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A Trick of the Light: A Chief Inspector Gamache Novel Audio CD – Audiobook, CD, Unabridged


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Product Details

  • Audio CD: 9 pages
  • Publisher: Macmillan Audio; Unabridged edition (Aug. 30 2011)
  • Language: English
  • ISBN-10: 1427213208
  • ISBN-13: 978-1427213204
  • Product Dimensions: 13 x 2.6 x 15.2 cm
  • Shipping Weight: 259 g
  • Average Customer Review: 4.7 out of 5 stars  See all reviews (34 customer reviews)
  • Amazon Bestsellers Rank: #183,967 in Books (See Top 100 in Books)

Product Description

Review

The superbly gifted Louise Penny is on my secret shortlist of must-read authors, and A TRICK OF THE LIGHT proves why. Artist Clara Morrow is about to have a prestigious show of her paintings when her childhood friend is found murdered, and the finger of suspicion points to Clara. Chief Inspector Gamache is called to investigate, and using his trademark powers of deduction and his intuitive knack for the right question at the right time, he exposes the darkness that underlies the bright stars of Montreal's art world, where competition between friends, and even between husband and wife, can turn lethal. Ultimately, of course, it's Louise Penny who steals the show, and A TRICK OF THE LIGHT will not only keep you engrossed from start to finish, it will teach you something new about love, truth, and the human heart. (Lisa Scottoline)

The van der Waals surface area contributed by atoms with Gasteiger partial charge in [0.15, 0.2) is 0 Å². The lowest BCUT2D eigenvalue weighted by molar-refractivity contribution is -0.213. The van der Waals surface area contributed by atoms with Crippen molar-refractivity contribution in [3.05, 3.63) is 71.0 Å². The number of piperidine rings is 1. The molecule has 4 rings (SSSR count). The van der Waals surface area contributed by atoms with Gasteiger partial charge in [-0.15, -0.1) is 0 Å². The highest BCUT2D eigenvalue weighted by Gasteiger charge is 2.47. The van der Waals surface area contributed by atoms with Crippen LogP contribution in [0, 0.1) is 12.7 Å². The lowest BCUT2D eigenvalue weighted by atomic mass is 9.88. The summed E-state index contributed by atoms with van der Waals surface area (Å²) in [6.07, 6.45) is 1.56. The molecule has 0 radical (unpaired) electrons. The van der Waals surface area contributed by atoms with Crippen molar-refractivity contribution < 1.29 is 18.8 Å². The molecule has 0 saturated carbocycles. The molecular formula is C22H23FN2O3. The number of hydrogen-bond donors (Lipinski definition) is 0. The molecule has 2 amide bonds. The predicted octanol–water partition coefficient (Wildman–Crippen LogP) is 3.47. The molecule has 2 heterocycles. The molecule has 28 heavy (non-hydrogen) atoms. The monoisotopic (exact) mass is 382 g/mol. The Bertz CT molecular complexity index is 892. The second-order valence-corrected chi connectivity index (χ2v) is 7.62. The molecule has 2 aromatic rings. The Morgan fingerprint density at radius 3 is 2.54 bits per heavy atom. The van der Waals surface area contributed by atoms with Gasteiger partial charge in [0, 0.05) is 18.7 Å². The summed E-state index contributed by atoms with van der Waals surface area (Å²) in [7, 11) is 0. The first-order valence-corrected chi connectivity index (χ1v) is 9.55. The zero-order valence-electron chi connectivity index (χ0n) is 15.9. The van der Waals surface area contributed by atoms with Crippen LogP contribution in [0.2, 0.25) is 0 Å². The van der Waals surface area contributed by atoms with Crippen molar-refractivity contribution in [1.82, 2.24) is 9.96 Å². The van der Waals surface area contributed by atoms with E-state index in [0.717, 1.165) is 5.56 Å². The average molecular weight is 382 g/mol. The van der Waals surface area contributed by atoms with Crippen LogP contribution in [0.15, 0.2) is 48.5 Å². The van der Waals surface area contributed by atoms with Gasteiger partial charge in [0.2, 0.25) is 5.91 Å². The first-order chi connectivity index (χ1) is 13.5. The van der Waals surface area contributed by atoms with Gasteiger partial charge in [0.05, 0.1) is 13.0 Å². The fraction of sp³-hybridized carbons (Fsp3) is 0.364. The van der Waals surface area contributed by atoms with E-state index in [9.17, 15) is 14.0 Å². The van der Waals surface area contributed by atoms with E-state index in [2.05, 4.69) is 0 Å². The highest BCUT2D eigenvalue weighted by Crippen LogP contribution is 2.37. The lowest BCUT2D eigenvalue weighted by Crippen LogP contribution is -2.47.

Penny, elevating herself to the pantheon that houses P.D. James, Ruth Rendell and Minette Walters, demonstrates an exquisite touch with characterization, plotting and artistic sensitivity. And there could be no better explanation of A.A. than you will find here. (Kirkus Reviews (starred review))

Outstanding….With her usual subtle touch and timely injections of humor, Penny effectively employs the recurring motif of the chiaroscuro, the interplay of light and dark, which distinguishes Morrow's artwork and which resonates symbolically in the souls of the author's characters. (Publishers Weekly (starred review))